If I may, this is the same advice I give everybody...
Go look in a mirror. See that girl looking back at you? Parents, relatives, spouses, kids, kibitzers like those of us on YA... we come and go in your life. The girl in the mirror isn't going anywhere. Don't try to live your life to please anybody but her. She's there for the duration. Oh, she might get older, maybe grow a few wrinkles... even some gray hair, but you're stuck with her.
Do your research. Check out http://www.Navy.mil
... check with a recruiter... make your decision. If you're afraid you might make the wrong decision, I can almost guarantee you'll make some... it's part of the human thing. But, by making the best decision you can, even if it's wrong, you can learn from it and take the loss with a grain of salt.
“The time to take counsel of your fears is before you make an important battle decision. That's the time to listen to every fear you can imagine! When you have collected all the facts and fears and made your decision, turn off all your fears and go ahead!” (General George S. Patton)
Just replace "battle decision" with "life decision" and you'll have it.
Every once in a while take a look in the mirror, if the girl looking back at you is smiling... most of the time... you're doing ok.
As for the critics... I enlisted with a BA in Math. I was told that was a waste of a degree... that I should have gotten a civilian job or at least gone in as an officer. My rating (Navy specialty) picked me in Boot Camp. The critics told me it was too dangerous. Then Vietnam started. I really got hammered by the critics then. When it came time for me to reenllist for my E-6, somebody dusted off my degree and recommended for OCS. I took advantage of the offer. The critics pounded me for making the Navy a career and for not going out and getting a real (I suppose they meant "civilian") job. After a quarter of a century in, I decided to retire. They hammered me again for not staying in for a Flag rank.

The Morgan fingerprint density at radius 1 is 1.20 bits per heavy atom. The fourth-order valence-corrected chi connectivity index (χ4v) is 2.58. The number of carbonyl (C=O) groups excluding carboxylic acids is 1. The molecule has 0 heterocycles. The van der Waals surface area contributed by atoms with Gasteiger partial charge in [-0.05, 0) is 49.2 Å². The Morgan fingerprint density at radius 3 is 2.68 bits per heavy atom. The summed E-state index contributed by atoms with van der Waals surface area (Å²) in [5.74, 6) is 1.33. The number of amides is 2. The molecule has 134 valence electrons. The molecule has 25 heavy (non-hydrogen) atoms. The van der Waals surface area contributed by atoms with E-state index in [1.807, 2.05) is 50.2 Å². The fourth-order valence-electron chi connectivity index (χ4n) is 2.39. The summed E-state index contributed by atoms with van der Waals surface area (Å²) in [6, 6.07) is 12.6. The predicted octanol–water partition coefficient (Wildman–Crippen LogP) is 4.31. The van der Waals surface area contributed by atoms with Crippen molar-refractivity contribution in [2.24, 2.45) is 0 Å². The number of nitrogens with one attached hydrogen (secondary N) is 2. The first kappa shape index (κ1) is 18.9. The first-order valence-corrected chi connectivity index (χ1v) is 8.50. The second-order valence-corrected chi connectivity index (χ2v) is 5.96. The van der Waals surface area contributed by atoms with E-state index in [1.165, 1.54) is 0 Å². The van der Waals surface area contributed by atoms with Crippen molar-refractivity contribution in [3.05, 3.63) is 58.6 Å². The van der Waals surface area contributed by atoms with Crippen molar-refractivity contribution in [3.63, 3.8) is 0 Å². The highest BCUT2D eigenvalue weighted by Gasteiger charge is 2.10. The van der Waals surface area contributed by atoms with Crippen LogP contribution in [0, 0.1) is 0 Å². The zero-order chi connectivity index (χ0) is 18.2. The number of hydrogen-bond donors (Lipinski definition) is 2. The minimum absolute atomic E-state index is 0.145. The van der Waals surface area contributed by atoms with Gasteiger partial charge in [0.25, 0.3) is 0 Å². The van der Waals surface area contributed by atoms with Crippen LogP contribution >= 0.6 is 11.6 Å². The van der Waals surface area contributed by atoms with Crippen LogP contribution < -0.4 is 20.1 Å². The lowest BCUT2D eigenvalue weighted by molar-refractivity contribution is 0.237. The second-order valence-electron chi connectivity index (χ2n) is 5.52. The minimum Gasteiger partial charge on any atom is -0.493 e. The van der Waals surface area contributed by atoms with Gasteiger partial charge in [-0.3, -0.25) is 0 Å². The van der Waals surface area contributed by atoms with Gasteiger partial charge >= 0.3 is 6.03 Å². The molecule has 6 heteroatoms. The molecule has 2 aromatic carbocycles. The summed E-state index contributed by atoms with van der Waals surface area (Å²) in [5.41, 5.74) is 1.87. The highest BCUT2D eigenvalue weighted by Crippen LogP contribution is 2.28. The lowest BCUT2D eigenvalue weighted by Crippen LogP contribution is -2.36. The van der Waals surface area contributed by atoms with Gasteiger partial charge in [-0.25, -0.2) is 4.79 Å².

I went back to school, got a couple more degrees, and then started my second career managing government contracts for a management consulting firm. I got the job because of my exposure to the military (25 years), my management experience (20 year as a Navy officer), my recent security clearance (courtesy of the Navy), and my education (GI Bill). I retired again after twelve years, did a little traveling, and eventually about two years ago, moved into a Veterans Home. While doing the consulting, I purchased a house and paid it off in ten years. So, when I moved into the Veterans Home, I rented the place out. The income more than pays for my fees here at the Home. That leaves my pension and retirement practically net spendable. And, since just about everything's covered here at the Home, it's effective "net savable."
Those guys who decided not to join, or who decided that it's better to get out quick and get a "real" job... some of them probably made it up their respective corporate ladders into those 500 square foot, glassed in, corner offices way up in those tall office buildings. They're working 50-60 hours a week trying to make ends meet... I know, because some of those were the guys who got themselves into trouble and I, in my second career, had to bail them out. Some of them dream about travel and adventure... maybe driving one right down the fairway at some exotic golf course. Some think about learn to SCUBA dive... or maybe even sky dive... if they ever have the time and money.
I did all that stuff when I was young enough to enjoy it. I still travel a little (it's free if you're retired military). Although I don't jump out of planes anymore, I still SCUBA dive on occasion. I still putter around at golf once in a while... there's a nine-hole course here at the Home.
I'm 70 years old. I still look in the mirror on occasion. It's a habit now. The old coot looking back at me doesn't smile much anymore. He has this big, stupid grin...